Wednesday, April 17, 2024

Zillow must pay VHT $2M for listing photos, appeals court affirms

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Unless the companies decide to take their case to the U.S. Supreme Court and the court opts to take it, this is the end of the road for a legal saga that began eight years ago over the fate of sold listing photos.

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An appeals court has affirmed a lower-court ruling ordering real estate behemoth Zillow to pay real estate photography company VHT Studios about $2 million in damages for the copyright infringement of thousands of VHT’s photographs on its website.

Unless the companies decide to take their case to the U.S. Supreme Court and the court opts to take it — which is extremely unlikely for any case — this is the end of the road for a legal saga that began eight years ago over the fate of sold listing photos.

VHT first filed suit against Zillow in July 2015, alleging the listing giant had ripped off its intellectual property by illegally using VHT’s photos on its home improvement webpage, Zillow Digs. At the time, VHT counted more than 75,000 real estate professionals nationwide among its customers.

On Wednesday, a panel of three judges of the 9th U.S. Circuit Court of Appeals, faced with the case a second time around, rejected arguments from both Zillow and VHT that the lower court had erred in awarding Zillow about $2 million in damages.

Zillow argued that VHT had failed to satisfy a copyright registration requirement whose statute of limitations had passed and therefore its claims should be dismissed. The court disagreed with that argument, in part because copyright protection begins as soon as a work is created, rather than when it is registered with the U.S. Copyright Office.

Zillow also argued that VHT’s photos, as a registered compilation, should only count as “one work” and therefore entitled VHT to only one award of statutory damages, but the appeals court didn’t buy that either.

“Here, the individual photos were created at the request of a listing agent or broker, then licensed and published to that agent or broker for marketing an individual listing,” the order reads.

“VHT licensed the individual photos in the database, not the database itself. The database itself was not published. Rather, Zillow used each photo independently to market home designs. Zillow selected photos based on the content of the images: It sought ‘photos of artfully-designed rooms’ for its Digs platform. It was not selecting on the authorship or arrangement of the photos within the database.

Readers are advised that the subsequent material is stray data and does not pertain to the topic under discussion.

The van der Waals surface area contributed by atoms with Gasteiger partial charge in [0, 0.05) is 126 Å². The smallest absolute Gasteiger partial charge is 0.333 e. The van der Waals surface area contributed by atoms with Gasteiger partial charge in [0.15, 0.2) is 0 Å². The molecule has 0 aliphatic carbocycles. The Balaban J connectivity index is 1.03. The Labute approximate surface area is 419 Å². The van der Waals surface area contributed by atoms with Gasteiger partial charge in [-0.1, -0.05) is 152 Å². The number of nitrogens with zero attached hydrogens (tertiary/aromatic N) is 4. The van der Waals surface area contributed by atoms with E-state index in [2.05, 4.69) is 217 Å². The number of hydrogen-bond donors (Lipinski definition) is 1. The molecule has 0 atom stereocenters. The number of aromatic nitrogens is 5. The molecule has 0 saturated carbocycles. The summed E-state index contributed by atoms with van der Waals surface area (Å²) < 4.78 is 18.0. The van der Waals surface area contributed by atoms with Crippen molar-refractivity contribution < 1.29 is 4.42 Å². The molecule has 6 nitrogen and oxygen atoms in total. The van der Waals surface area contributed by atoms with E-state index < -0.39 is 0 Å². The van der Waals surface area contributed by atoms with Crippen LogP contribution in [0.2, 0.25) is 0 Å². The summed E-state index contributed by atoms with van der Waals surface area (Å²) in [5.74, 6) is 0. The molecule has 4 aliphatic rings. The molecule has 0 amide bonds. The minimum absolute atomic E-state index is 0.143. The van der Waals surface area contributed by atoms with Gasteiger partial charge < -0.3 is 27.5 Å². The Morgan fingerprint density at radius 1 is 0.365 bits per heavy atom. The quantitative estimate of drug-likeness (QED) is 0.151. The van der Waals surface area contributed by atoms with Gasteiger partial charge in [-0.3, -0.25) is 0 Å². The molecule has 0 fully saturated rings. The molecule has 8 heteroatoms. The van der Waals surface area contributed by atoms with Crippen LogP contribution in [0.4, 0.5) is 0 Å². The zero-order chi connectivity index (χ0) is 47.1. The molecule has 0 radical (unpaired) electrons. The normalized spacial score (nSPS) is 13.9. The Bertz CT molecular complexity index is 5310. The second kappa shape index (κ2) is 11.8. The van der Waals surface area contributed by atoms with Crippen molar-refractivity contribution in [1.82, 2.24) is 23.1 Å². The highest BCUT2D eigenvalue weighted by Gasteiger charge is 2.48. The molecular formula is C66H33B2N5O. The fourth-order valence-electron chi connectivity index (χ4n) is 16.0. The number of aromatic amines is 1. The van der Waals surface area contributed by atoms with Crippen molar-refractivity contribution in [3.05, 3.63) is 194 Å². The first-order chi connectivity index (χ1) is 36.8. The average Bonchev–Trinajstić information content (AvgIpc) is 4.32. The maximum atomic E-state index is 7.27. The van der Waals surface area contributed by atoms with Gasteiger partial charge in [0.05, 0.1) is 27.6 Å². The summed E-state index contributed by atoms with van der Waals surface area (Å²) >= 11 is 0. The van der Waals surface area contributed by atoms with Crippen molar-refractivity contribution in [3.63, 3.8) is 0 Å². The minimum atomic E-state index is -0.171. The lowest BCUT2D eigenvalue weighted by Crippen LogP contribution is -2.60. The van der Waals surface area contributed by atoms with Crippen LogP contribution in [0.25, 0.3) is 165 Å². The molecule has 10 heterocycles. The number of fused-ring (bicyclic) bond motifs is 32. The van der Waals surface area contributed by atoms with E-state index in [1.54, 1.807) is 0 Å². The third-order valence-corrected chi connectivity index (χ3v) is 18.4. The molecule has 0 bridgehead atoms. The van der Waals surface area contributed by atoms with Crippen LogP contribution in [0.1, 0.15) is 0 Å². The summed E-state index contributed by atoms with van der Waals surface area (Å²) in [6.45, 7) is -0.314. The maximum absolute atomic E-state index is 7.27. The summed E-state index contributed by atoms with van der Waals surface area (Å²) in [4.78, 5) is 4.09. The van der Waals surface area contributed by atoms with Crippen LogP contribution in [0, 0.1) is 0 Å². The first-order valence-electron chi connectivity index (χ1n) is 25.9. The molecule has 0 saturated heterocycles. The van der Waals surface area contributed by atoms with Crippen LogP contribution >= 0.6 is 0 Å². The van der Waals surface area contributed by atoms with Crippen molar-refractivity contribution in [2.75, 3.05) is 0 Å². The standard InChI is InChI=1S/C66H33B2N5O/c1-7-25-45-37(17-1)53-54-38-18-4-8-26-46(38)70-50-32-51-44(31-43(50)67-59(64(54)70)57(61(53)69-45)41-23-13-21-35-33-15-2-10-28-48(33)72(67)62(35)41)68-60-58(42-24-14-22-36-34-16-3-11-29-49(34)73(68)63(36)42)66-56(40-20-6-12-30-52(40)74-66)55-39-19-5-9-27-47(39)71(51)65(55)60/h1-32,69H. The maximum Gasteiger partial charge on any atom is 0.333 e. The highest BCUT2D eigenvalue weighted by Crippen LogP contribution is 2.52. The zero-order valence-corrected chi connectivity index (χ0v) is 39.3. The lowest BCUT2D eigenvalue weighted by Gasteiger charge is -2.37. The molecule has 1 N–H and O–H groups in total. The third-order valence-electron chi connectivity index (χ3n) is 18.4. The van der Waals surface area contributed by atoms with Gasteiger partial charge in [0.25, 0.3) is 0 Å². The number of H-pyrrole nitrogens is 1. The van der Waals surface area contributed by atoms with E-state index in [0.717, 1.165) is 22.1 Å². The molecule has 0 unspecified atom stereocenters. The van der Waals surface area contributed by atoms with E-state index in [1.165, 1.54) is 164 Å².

“Instead, it obtained images from feed providers based on the photos themselves. Zillow infringed the individual photos, not the database.”

Therefore the panel of judges held that each of the 2,700 photos Zillow had infringed “had independent economic value separate from the database and did not qualify as ‘one work.’”

VHT had asked the appeals court to find that the lower-district court didn’t have the authority to conduct a new trial to decide statutory damages, hoping to have a previous award of just over $4 million stand, but the appeals court nixed that argument.

The case has been a tumultuous one. According to the complaint, with the exception of one brokerage, VHT retains copyright for all photos taken by photographers on its behalf and licenses the photos to listing agents and brokers solely for marketing the specific pictured property or the company or agent representing the property — and only while that property is on the market.

On the other hand, Zillow told Inman at the time that it had abided by the terms of the licenses agreed to by the parties who provided the photos, including agents, brokers and multiple listing services. The company specified that it had used photos for Zillow Digs only if permitted by license.

In 2017, a jury ordered Zillow to pay more than $8 million in damages to the photo company, which Zillow successfully convinced a federal court to slash to just over $4 million later that year.

In 2018, appeals from both companies sent the case to the 9th U.S. Circuit Court of Appeals. In March 2019, the 9th U.S. Circuit Court mostly sided with Zillow, vacating the jury’s finding of “willful” infringement of 2,700 images and opting to send the case back to a lower-court judge to come up with a new monetary amount for damages.

In May 2020, VHT argued that the previous damages award should stand, but Zillow requested that the court either find its infringements innocent as a matter of law or order a new trial to decide on damages for the 2,700 images.

In March 2021, the court ordered a new trial and awarded VHT a total statutory damages award of $1,927,200. This was on top of the $3,867.64 in damages awarded in the 2017 trial for direct infringement of an additional 1,221 images. The court also awarded VHT post-judgment interest on the full amount of the damages from the 2017 ruling through the date of payment.

Inman has reached out to Zillow and VHT for comment and will update this story if responses are received.

Email Andrea V. Brambila.

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